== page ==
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Diablo Clinical Reseach!


In This Issue
Mineral of the Month
Meet a Registered Dietitian
Meet a Registered Dietitian
Volunteer for a Clinical Study!
Join Us at our Open House

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Mineral of the Month: Selenium     

What does it do?  Selenium combines with proteins to make selenoproteins, which have been shown to have antioxidant properties that help prevent cell damage from free radicals.  Some of these selenoproteins help control thyroid function or play a role in the immune system.  Selenium may also prevent or slow tumor growth.  

Top Food Sources:  Most of the selenium in our body comes from our diet! Meat, fish, poultry, grain products and some types of nuts are all good sources of selenium in the US.  

Brazil nuts, 1 oz:  544 mcg

Light canned Tuna, 3 oz:  63 mcg  

Beef, cooked, 3.5 oz: 35 mcg 


Recommended Dietary Allowance (RDA):   

Male & Female Adults: 55 mcg/day  

Pregnancy:  60 mcg/day

Lactation:  70 mcg/day 


Did you know ..... 
The content of selenium in food depends on the selenium content of the soil where plants are grown or animals are raised.  


Information from the National Institute of Health's Office of Dietary Supplements

Thanksgiving is coming soon...   

Our next nutrition class will be held in November (day and time to be determined.) "Happy & Healthy Thanksgiving" will focus on healthy eating while still enjoying your holiday favorites! For more information, or to register for the class, please contact our Registered Dietitian, Kelley Bradshaw MS, RD. 

Phone: (925) 930-7267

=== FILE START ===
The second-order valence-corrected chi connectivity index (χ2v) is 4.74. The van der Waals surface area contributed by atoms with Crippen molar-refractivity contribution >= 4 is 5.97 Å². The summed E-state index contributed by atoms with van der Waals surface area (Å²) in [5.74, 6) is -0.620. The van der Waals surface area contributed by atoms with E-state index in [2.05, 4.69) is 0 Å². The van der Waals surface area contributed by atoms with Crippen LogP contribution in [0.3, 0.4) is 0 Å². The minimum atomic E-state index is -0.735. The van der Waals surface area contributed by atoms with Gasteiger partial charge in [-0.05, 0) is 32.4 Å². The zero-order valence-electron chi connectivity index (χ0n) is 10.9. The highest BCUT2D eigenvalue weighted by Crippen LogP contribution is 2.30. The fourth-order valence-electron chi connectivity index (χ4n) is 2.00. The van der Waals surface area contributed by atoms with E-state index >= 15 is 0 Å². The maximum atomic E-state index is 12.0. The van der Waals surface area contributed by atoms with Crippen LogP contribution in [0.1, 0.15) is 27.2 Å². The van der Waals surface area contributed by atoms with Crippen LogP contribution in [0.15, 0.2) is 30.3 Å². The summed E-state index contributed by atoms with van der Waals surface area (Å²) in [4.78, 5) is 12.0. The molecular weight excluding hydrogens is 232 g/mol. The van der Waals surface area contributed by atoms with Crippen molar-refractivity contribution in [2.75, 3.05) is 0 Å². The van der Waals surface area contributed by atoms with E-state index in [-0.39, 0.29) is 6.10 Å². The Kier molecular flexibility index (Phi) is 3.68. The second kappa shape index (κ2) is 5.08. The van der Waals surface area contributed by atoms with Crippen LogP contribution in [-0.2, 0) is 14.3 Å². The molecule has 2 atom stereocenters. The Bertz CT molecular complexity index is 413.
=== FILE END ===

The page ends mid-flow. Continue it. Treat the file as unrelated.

Discuss your Diet with a Registered Dietitian!   

Confused about calcium? Lost about leafy greens? Questions about quinoa? A Registered Dietitian (RD) can answer all these questions and more in a nutrition consultation.  You will review your diet and exercise regimen and focus on behavior modification.  It's all part of small steps towards a healthier you! As a service to the community, Diablo Clinical Research's nutrition consultations are specially priced at $50/hour. For more information, please contact our Registered Dietitian, Kelley Bradshaw MS, RD. 

Phone: (925) 930-7267  

National Breast Cancer Awareness Month
October is National Breast Cancer Awareness Month!  NBCAM is a partnership of national public service organizations, professional medical associations, and government agencies working together to promote breast cancer awareness, share information on the disease, and provide greater access to screening services.  For more information, please visit http://www.nbcam.org/.

Advancing Health Newsletter October 2011

Nutrition Myths Debunked:   

Sugar Free Desserts 

" I have type 2 diabetes.  I've been told to watch my blood sugar, so I only eat sugar-free desserts when I want something sweet. It's better than the regular versions, right?"